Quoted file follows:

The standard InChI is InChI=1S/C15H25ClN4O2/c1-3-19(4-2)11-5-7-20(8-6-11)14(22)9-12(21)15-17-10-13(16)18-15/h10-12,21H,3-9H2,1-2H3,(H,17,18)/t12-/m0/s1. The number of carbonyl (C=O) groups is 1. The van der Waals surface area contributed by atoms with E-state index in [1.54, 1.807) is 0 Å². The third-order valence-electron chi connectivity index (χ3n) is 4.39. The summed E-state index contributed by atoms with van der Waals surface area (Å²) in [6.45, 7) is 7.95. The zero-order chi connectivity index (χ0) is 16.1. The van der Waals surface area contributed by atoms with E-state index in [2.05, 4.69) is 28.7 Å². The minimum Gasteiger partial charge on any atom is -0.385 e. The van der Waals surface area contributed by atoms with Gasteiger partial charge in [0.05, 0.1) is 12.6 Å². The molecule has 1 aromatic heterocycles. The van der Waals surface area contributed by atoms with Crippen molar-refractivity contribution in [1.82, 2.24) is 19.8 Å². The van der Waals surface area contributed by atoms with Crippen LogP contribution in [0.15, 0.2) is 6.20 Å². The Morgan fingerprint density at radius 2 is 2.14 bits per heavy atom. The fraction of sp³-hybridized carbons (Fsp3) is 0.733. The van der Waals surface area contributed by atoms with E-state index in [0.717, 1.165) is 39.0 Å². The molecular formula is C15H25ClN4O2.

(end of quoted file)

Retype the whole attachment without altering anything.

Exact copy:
The standard InChI is InChI=1S/C15H25ClN4O2/c1-3-19(4-2)11-5-7-20(8-6-11)14(22)9-12(21)15-17-10-13(16)18-15/h10-12,21H,3-9H2,1-2H3,(H,17,18)/t12-/m0/s1. The number of carbonyl (C=O) groups is 1. The van der Waals surface area contributed by atoms with E-state index in [1.54, 1.807) is 0 Å². The third-order valence-electron chi connectivity index (χ3n) is 4.39. The summed E-state index contributed by atoms with van der Waals surface area (Å²) in [6.45, 7) is 7.95. The zero-order chi connectivity index (χ0) is 16.1. The van der Waals surface area contributed by atoms with E-state index in [2.05, 4.69) is 28.7 Å². The minimum Gasteiger partial charge on any atom is -0.385 e. The van der Waals surface area contributed by atoms with Gasteiger partial charge in [0.05, 0.1) is 12.6 Å². The molecule has 1 aromatic heterocycles. The van der Waals surface area contributed by atoms with Crippen molar-refractivity contribution in [1.82, 2.24) is 19.8 Å². The van der Waals surface area contributed by atoms with Crippen LogP contribution in [0.15, 0.2) is 6.20 Å². The Morgan fingerprint density at radius 2 is 2.14 bits per heavy atom. The fraction of sp³-hybridized carbons (Fsp3) is 0.733. The van der Waals surface area contributed by atoms with E-state index in [0.717, 1.165) is 39.0 Å². The molecular formula is C15H25ClN4O2.